Nikola Tesla and Thomas Edison gave us a light during darkness. Thanks to them for giving us light in the night sky besides moon and stars. Industrial Revolution took us to the remarkable changes in our world. It change our lives.
There wouldn't almost be any nightlife without the invention of lightbulbs, and it's something that surrounds us in our lives, both indoors and outdoors.
A brilliant invention. Too bad these products are the victim of planned obsolescence.
invented in 1764 (and patented in 1770) by James Hargreaves, the spinning jenny could be operated by workers without the skill to manually weave, and it played a large role in developing and industrializing weaving, given it could spin multiple spindles simultaneously, starting with eight at a time and going up to eighty needles, as the technology improved.
"What do you mean 'modern battery'?" Well, there's evidence that there were batteries invented about 2,000 years ago, but the invention that sparked what we know of when we hear the word "battery" was invented by Alessandro Volta in 1800. (hence the term "voltage")
But things don't get interesting until 1859, which is when the first rechargeable battery was invented by the French physician, Gaston Plante. It created a
nonstop electric current, paving the way for lots of other inventions and it gave us something that would power telegraphs and telephones.
Gaston Plante made this important masterpiece to gave power in our gadgets.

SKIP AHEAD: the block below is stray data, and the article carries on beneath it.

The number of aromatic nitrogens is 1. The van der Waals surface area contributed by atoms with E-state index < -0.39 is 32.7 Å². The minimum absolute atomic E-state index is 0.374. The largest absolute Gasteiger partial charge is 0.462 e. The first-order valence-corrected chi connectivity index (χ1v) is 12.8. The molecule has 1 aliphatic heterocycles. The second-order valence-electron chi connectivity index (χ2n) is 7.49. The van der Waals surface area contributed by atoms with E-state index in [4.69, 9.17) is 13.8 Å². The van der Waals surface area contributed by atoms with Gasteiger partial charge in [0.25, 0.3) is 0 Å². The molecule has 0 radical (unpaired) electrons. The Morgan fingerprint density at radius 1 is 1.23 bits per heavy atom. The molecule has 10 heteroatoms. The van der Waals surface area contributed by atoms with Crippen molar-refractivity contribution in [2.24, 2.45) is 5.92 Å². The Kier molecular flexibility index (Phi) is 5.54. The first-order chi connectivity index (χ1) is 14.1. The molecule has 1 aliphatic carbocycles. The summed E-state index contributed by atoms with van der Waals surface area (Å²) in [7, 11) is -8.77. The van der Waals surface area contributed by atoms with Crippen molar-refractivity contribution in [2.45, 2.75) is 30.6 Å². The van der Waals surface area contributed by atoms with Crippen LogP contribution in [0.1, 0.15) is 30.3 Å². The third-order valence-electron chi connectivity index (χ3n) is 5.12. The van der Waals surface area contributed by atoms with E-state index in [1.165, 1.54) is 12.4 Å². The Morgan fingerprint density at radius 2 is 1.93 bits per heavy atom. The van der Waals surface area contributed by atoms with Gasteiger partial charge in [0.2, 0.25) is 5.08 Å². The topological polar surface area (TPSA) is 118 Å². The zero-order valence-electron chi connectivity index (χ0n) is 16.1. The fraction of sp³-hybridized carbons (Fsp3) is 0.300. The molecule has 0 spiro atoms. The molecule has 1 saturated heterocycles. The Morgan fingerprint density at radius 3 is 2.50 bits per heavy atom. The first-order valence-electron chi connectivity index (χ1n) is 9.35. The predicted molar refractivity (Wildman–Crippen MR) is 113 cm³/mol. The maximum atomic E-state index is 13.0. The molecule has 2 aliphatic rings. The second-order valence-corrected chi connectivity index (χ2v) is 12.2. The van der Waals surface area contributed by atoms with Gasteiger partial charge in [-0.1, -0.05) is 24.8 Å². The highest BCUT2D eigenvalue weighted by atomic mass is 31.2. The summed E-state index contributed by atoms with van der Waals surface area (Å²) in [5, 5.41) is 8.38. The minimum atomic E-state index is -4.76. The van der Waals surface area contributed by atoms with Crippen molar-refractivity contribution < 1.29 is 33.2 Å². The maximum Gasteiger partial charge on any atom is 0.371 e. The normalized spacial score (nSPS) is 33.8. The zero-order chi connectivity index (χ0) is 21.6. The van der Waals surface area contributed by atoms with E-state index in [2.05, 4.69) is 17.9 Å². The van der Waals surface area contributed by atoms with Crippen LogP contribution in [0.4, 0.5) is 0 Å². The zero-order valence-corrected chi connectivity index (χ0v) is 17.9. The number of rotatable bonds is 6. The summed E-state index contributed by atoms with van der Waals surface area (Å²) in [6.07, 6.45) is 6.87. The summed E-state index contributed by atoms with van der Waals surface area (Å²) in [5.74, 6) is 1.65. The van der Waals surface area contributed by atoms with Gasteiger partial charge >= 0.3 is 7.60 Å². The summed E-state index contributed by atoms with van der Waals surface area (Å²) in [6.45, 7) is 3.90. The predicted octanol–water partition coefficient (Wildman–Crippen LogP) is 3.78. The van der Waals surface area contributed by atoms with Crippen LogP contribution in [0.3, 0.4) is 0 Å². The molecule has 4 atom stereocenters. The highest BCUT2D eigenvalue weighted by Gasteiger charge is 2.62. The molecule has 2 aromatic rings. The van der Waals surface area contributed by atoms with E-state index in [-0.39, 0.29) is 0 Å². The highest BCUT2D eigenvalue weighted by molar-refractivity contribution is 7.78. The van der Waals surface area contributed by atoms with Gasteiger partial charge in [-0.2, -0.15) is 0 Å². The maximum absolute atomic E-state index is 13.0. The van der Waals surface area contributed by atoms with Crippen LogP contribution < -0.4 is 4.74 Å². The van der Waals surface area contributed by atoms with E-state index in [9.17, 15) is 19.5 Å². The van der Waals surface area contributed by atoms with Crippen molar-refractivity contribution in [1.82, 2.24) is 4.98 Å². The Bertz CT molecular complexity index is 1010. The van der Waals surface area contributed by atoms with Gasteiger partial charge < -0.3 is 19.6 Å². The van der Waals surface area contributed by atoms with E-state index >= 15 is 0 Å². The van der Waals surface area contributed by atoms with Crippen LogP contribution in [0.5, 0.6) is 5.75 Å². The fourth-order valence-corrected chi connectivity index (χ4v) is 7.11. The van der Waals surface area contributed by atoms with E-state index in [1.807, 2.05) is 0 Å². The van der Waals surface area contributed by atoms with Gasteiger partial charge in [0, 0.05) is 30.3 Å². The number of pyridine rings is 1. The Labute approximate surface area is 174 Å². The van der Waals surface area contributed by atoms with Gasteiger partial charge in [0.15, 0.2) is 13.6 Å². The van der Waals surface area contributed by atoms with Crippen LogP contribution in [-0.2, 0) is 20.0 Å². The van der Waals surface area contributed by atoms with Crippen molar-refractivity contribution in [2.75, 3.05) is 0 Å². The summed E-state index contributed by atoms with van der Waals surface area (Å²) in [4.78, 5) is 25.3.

Invented by Samuel Crompton in 1779, the spinning mule
made it possible for a single individual to utilize more than 1,000 spindles all simultaneously. The spinning mule made both the production of yarn faster, but it made a higher-quality yarn. The spinning mule was easily one of the most important inventions of the Industrial Revolution.
Invented by Samuel Colt, in 1831, and patented in 1836, the Colt Paterson revolver (or simply "the revolver") was the first practical revolving-cylinderical handgun ever made. The Colt Paterson revolver became synonymous with Texas, as did just about any gun you can think of.
Invented by Richard Arkwright in 1767, thefirst models were for the water frame were powered by waterwheels hence it was dubbed the water frame. It was the first powered, automatic, textile machine and caused people to move from from small home manufacturing towards factory production, starting the Industrial Revolution.
Invented by John Kay in 1733, the flying shuttle was one of the major inventions in the industrialization of weaving during the earlier part of the Industrial Revolution. It enabled a single weaver to weave much wider fabrics, and it could be mechanized, allowing for automatic machine looms.
Invented by Benjamin Tyler Henry, the repeating rifle (or just the "repeater") was an important advancement over previous rifles when used for warfare, as they allowed much more shots at a faster speed. Like the electric telegraph, the repeating Spencer rifle was used during the American Civil War.
One of the favorite inventions for history teachers to bring up is the cotton gin, invented by Eli Whitney in 1793. Before the cotton gin, cotton seeds had to be removed from fibers by hand. This job was a long and difficult one, manually. With the cotton gin, picking cotton was made easier, and the cotton gin made farmers want to switch their primary crop to cotton, but this invention also caused an increase in slavery, so all in all, the cotton gin may have been a good invention, but it also increased slavery. It's a double-edged sword, in that sense.
I'm having a hard time finding out about this gun's impact, but it's probably very similar to the repeating rifle.